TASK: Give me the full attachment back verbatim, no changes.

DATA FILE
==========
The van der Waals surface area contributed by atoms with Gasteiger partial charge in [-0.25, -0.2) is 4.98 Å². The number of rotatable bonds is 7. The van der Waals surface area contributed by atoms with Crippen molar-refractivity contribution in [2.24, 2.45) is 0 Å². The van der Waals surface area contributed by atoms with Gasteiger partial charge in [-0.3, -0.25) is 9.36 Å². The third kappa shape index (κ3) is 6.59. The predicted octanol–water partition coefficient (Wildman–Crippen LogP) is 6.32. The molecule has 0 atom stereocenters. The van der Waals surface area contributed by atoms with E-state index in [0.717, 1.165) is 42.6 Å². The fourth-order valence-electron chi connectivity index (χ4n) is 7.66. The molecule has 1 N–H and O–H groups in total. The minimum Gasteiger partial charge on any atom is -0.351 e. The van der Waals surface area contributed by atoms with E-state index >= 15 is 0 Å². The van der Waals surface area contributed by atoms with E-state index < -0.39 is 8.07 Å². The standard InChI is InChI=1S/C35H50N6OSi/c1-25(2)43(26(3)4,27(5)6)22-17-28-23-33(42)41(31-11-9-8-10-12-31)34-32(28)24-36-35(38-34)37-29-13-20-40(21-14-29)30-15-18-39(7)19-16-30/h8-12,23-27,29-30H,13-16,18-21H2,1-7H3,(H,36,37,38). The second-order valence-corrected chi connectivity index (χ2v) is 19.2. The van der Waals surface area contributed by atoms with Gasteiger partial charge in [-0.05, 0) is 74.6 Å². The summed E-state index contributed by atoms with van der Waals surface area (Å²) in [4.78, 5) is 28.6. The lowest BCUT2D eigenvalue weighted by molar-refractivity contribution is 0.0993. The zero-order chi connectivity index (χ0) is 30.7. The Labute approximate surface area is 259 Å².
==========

The van der Waals surface area contributed by atoms with Gasteiger partial charge in [-0.25, -0.2) is 4.98 Å². The number of rotatable bonds is 7. The van der Waals surface area contributed by atoms with Crippen molar-refractivity contribution in [2.24, 2.45) is 0 Å². The van der Waals surface area contributed by atoms with Gasteiger partial charge in [-0.3, -0.25) is 9.36 Å². The third kappa shape index (κ3) is 6.59. The predicted octanol–water partition coefficient (Wildman–Crippen LogP) is 6.32. The molecule has 0 atom stereocenters. The van der Waals surface area contributed by atoms with E-state index in [0.717, 1.165) is 42.6 Å². The fourth-order valence-electron chi connectivity index (χ4n) is 7.66. The molecule has 1 N–H and O–H groups in total. The minimum Gasteiger partial charge on any atom is -0.351 e. The van der Waals surface area contributed by atoms with E-state index >= 15 is 0 Å². The van der Waals surface area contributed by atoms with E-state index < -0.39 is 8.07 Å². The standard InChI is InChI=1S/C35H50N6OSi/c1-25(2)43(26(3)4,27(5)6)22-17-28-23-33(42)41(31-11-9-8-10-12-31)34-32(28)24-36-35(38-34)37-29-13-20-40(21-14-29)30-15-18-39(7)19-16-30/h8-12,23-27,29-30H,13-16,18-21H2,1-7H3,(H,36,37,38). The second-order valence-corrected chi connectivity index (χ2v) is 19.2. The van der Waals surface area contributed by atoms with Gasteiger partial charge in [-0.05, 0) is 74.6 Å². The summed E-state index contributed by atoms with van der Waals surface area (Å²) in [4.78, 5) is 28.6. The lowest BCUT2D eigenvalue weighted by molar-refractivity contribution is 0.0993. The zero-order chi connectivity index (χ0) is 30.7. The Labute approximate surface area is 259 Å².